Hi all! Very basic question as I'm just getting st...
# ask-community
b
Hi all! Very basic question as I'm just getting started with Dagster, but what does Output() do? I'm seeing it used very often in the Hacker News example, but I can't seem to get it to work (it tells me it's looking a 'results' but my data is called something else) nor understand what it does. How is it different to simply returning say a dataframe?
🤖 1
s
It's kind of confusing, but it's basically a wrapper around the result of an op execution. By default, you can just return your
df
with messing with Output:
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@op
def foo_op() -> pandas.DataFrame:
    df = ...
    return df
Dagster will infer from this code that you have one
Output
of type
pandas.Dataframe
. When it passes
df
to your next op, it's going to by default name it
Result
. So you'll see in the logs, "pickling Result from `foo_op`", etc. The only time I've had to mess with manually calling the
Output
is when using multiple outputs or DynamicOutputs. In those cases, you may have to add names/keys/additional metadata when returning it from your function, like this:
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@op(out=DynamicOut(pandas.DataFrame))
def foo_op() -> list:
    list_of_dfs = ...
    for ii, df in enumerate(list_of_dfs):
        yield DyanmicOutput(df, mapping_key=str(ii))
j
hey @Barry Sun! Stephen is 100% correct about what Out and Output do! I would be curious to see what you are trying that isn't working to help get you to a working solution! In general, if you are returning multiple outputs from an op you can do any of the following: The most verbose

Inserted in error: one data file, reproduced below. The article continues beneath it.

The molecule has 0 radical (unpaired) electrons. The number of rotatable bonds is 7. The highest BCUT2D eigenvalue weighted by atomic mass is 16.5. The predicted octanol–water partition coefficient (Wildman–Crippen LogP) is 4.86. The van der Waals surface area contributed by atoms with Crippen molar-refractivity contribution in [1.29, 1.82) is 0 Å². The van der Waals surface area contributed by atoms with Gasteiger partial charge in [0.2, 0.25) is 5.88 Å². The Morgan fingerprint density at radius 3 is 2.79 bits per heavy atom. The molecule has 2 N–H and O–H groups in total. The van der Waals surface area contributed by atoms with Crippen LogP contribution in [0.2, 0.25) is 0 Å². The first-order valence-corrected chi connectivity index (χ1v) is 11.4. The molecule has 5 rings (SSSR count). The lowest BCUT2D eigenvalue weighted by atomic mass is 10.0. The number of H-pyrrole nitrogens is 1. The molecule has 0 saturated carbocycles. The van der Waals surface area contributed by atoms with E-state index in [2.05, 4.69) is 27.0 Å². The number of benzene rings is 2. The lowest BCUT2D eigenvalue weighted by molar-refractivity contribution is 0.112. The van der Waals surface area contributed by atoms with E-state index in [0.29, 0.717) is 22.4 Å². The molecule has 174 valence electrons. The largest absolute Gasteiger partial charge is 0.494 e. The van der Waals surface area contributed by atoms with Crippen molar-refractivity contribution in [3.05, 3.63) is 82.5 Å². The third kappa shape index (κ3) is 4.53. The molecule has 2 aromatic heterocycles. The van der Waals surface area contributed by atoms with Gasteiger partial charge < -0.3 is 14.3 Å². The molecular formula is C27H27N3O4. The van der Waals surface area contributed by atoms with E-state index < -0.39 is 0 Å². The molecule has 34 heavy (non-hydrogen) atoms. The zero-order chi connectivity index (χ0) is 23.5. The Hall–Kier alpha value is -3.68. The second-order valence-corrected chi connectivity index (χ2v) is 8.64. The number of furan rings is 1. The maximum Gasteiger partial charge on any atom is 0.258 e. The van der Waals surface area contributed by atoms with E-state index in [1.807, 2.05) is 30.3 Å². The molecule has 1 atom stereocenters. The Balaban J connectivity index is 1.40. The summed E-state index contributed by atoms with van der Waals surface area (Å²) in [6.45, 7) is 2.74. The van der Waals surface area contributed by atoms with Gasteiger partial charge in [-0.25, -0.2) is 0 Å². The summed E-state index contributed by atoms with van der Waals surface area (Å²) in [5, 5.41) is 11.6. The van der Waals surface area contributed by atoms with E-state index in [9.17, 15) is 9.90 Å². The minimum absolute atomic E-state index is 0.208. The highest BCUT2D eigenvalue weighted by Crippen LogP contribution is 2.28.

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@op(
    out={"first_out": Out(dagster_type=int), "second_out": Out(dagster_type=str)}
)
def this_will_work():
    return Output(value=1, output_name="first_out"), Output(value="a", output_name="second_out")
slightly less verbose
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@op(
    out={"first_out": Out(dagster_type=int), "second_out": Out(dagster_type=str)}
)
def this_will_also_work():
    return 1, "a"
even less verbose
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@op(
    out={"first_out": Out(), "second_out": Out()}
)
def this_will_also_also_work():
    return 1, "a"
For the first case, being explicit about the names of the outputs when you return them allows you to return them in any order. For example, i could
return Output(value="a", output_name="second_out"), Output(value=1, output_name="first_out")
and dagster would still ensure that the correct value is attached to the right output name. This really becomes helpful if you want to use
yield
syntax to emit outputs at different points in the op, but that's a more complex use case, and you probably won't need to worry about it for a while. in the second case, by not returning the outputs wrapped in the
Output
class you need to make sure you return the values in the order specified in the
out
dict The first and second cases include the
dagster_type
arg in
Out
which dagster will use to run type checks on the outputs that are returned to ensure that they are the type you expect them to be. But that is optional, as seen in the third case
happy to clarify any of this more! it's a lot of information!
b
Thanks both Stephen and Jamie 😄 That's a lot of information - a lot more than I was expecting 😂. I think essentially, for single outputs (which is most of my outputs) I can do without using
Output
. For the example I was trying, I didn't specify the
out
dict so I had an error saying the name of my object wasn't found...
j
cool! glad you got it working! no worries about not digging into all the gritty details of outs and outputs right away, just wanted to make sure the information was available depending on what kind of issue/use case you were running into
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b
Yep, the information is very useful and I'm sure I'll refer back to it in the future! Thanks a lot Jamie and Stephen 🙂
a
Hi there! @jamie @Stephen Bailey I'm ressurecting this topic to ask about this behaviour: I know recent py versions rely on dict order, but I wonder if that would be good to add an option to output a dict with outs keys instead of a list.